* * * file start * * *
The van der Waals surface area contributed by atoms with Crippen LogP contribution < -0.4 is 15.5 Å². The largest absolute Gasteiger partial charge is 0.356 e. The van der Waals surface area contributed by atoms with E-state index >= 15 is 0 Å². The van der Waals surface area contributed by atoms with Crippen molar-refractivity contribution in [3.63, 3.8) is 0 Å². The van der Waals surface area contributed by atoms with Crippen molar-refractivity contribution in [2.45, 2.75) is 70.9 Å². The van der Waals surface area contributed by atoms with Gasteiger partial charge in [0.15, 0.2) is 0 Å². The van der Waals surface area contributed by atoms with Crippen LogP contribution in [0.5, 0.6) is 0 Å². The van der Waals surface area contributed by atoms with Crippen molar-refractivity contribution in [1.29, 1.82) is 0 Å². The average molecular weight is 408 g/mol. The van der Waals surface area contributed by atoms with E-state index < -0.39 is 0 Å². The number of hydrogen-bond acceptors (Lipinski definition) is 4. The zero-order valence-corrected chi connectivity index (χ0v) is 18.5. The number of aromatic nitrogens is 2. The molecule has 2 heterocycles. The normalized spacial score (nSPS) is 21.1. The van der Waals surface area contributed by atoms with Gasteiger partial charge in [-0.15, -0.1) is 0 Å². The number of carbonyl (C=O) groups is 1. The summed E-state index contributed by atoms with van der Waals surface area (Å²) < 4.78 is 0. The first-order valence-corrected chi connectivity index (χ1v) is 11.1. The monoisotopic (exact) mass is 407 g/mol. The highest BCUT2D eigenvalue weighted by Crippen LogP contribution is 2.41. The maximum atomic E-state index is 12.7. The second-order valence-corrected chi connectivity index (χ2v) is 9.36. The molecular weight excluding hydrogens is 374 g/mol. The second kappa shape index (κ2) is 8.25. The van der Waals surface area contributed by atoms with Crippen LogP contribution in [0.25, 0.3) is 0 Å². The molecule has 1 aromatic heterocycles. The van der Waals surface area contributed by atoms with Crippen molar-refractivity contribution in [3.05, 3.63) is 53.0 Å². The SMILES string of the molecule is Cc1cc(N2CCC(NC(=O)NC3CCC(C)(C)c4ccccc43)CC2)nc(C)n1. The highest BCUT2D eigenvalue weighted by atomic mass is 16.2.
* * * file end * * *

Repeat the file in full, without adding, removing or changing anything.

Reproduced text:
The van der Waals surface area contributed by atoms with Crippen LogP contribution < -0.4 is 15.5 Å². The largest absolute Gasteiger partial charge is 0.356 e. The van der Waals surface area contributed by atoms with E-state index >= 15 is 0 Å². The van der Waals surface area contributed by atoms with Crippen molar-refractivity contribution in [3.63, 3.8) is 0 Å². The van der Waals surface area contributed by atoms with Crippen molar-refractivity contribution in [2.45, 2.75) is 70.9 Å². The van der Waals surface area contributed by atoms with Gasteiger partial charge in [0.15, 0.2) is 0 Å². The van der Waals surface area contributed by atoms with Crippen LogP contribution in [0.5, 0.6) is 0 Å². The van der Waals surface area contributed by atoms with Crippen molar-refractivity contribution in [1.29, 1.82) is 0 Å². The average molecular weight is 408 g/mol. The van der Waals surface area contributed by atoms with E-state index < -0.39 is 0 Å². The number of hydrogen-bond acceptors (Lipinski definition) is 4. The zero-order valence-corrected chi connectivity index (χ0v) is 18.5. The number of aromatic nitrogens is 2. The molecule has 2 heterocycles. The normalized spacial score (nSPS) is 21.1. The van der Waals surface area contributed by atoms with Gasteiger partial charge in [-0.15, -0.1) is 0 Å². The number of carbonyl (C=O) groups is 1. The summed E-state index contributed by atoms with van der Waals surface area (Å²) < 4.78 is 0. The first-order valence-corrected chi connectivity index (χ1v) is 11.1. The monoisotopic (exact) mass is 407 g/mol. The highest BCUT2D eigenvalue weighted by Crippen LogP contribution is 2.41. The maximum atomic E-state index is 12.7. The second-order valence-corrected chi connectivity index (χ2v) is 9.36. The molecular weight excluding hydrogens is 374 g/mol. The second kappa shape index (κ2) is 8.25. The van der Waals surface area contributed by atoms with Crippen LogP contribution in [0.25, 0.3) is 0 Å². The molecule has 1 aromatic heterocycles. The van der Waals surface area contributed by atoms with Crippen molar-refractivity contribution in [3.05, 3.63) is 53.0 Å². The SMILES string of the molecule is Cc1cc(N2CCC(NC(=O)NC3CCC(C)(C)c4ccccc43)CC2)nc(C)n1. The highest BCUT2D eigenvalue weighted by atomic mass is 16.2.